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On the memory front, we were able to set our DDR4 4000 kit without issue on all of our tested Mini-ITX boards. Per usual, the boards overvolted System Agent and IO voltage to do so. While this will not damage the CPU, at the speeds we were running 1.05V and 1.0V are all we needed. Keeping these voltages in order also keeps the CPU temperatures down a bit as well. Any degree Celsius saved on this 10c/20t CPU is worth the effort.

Final Thoughts

After compiling all the performance data and looking things over, three out of the four boards were able to handle our power-hungry i9-10900K processor at both stock and overclocked speeds. But not the Biostar Z490GTN; it exhibited current limit throttling in some of the heavier and longer-running stock tests, with its VRM’s getting incredibly hot during stress testing.

While this is a glaring shortcoming for a motherboard based on the Z490 chipset, for an ITX machine that may not be a deal-breaker for some users, especially those who plan to use a lesser processor for HTPC or basic PC functions. The other three boards handled the CPU without issue, pushing our CPU to its 5.2 GHz limit with our cooling. So if you plan on pushing these CPUs, or any other compatible CPU for that matter, stick with the ASRock, Asus, or Gigabyte.

Performance aside, the Biostar Z490GTN is priced at $199.99 which is significantly less than the ASRock PG-ITX/TB3 ($279.99), Asus ROG Strix Z490I Gaming ($289.99), or the Gigabyte Z490I Aorus Ultra ($269.99). For under $200, the Biostar offers a tempting product for those looking for the basics and running something less than an i9-10900K. For that price, you get a single M.2 slot, four SATA ports, mediocre VRM, and mid-range audio. Whereas for $70 to $90 more, the ASRock, Asus, and Gigabyte offer two M.2 slots (at least one under a heatsink), four SATA ports, capable VRMs and overclocking ability, RGB LEDs, a premium audio solution and a more high-end look.

So which is the best all-around board out of those we’ve tested? The nod goes to the Gigabyte Z490I Aorus Ultra. This board is $10 cheaper than the ASRock, and gives users a well-rounded Mini-ITX option. Outside of performance and overclocking capabilities, the Aorus Ultra includes eight USB ports for peripheral connectivity, a premium audio codec and slot reinforcement on everything. If you are looking for more complete audio outputs, the ASRock is the only board with a full 5-plug analog plus SPDIF output, though all boards here not made by Biostar run the same Realtek ALC1220 codec (or some customized form of it in Asus’ case).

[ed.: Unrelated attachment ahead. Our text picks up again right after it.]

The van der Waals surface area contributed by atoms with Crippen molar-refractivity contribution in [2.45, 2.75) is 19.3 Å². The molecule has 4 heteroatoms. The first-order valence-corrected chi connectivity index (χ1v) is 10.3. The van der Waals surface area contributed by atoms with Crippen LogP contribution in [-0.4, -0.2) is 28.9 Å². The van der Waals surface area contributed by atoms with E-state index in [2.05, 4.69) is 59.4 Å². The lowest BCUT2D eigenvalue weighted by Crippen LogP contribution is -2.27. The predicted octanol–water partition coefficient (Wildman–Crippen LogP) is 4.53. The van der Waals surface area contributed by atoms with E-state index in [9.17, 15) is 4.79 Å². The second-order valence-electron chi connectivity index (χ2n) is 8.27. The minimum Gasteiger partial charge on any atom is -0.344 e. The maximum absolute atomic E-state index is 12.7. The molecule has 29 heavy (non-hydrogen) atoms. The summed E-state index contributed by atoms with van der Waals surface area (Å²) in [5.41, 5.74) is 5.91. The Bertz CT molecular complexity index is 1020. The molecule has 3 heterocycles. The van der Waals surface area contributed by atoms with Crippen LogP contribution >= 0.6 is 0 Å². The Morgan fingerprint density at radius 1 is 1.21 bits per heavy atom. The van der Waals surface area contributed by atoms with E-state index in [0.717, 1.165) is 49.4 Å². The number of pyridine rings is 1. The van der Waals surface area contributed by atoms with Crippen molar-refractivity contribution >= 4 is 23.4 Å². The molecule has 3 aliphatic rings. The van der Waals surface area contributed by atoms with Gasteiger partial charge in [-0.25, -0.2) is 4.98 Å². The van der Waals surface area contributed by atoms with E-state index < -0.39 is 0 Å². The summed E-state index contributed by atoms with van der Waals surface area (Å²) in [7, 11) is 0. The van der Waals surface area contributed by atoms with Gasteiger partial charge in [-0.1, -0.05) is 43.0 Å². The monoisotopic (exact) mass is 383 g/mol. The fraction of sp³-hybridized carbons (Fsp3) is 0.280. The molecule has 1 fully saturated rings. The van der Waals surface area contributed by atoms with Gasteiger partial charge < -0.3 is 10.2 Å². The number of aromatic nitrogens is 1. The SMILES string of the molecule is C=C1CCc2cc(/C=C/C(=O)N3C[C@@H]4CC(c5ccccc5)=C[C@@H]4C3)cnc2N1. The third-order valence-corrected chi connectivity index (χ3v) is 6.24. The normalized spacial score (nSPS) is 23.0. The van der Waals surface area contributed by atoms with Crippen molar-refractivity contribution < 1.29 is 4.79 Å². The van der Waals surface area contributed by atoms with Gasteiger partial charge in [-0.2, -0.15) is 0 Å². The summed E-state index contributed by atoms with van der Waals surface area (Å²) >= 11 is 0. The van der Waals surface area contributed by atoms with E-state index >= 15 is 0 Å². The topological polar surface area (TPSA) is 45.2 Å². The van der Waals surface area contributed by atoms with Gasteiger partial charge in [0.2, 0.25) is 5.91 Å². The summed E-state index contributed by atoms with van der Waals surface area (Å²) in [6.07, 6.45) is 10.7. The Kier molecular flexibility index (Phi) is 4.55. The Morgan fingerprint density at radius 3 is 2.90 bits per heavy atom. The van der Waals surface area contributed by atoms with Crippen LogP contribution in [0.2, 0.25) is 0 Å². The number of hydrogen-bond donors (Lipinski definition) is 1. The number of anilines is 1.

Gigabyte’s Z490I Aorus Ultra offered the most complete Mini-ITX solution we’ve tested at a price point that, relatively speaking, won’t destroy your build budget. The Asus and ASRock offerings are no slouches either, and are both high-quality and capable solutions. They simply cost a bit more. The Biostar, for significantly less money, can be a viable solution using a CPU with a lesser TDP and for those who aren’t looking for the best audio.

In the end, the board partners have done a good job trying to get as many features as they can on an under-seven-inch square PCB. But in doing so, you will pay a premium for such creativity. On top of this, we’re seeing the Z490 ‘tax’ on top of it, so all of these boards are notably more expensive than their Z390 counterparts. This applies to all Z490 motherboards, although it’s not like there hasn’t been a price hike on the AMD side with recent platforms, either. In part because of the addition of PCIe 4.0 support (and the circuitry and materials that entails), current-generation motherboards are just pricier than they were a couple years ago, and if you want to go small, you’re going to have to pay even more.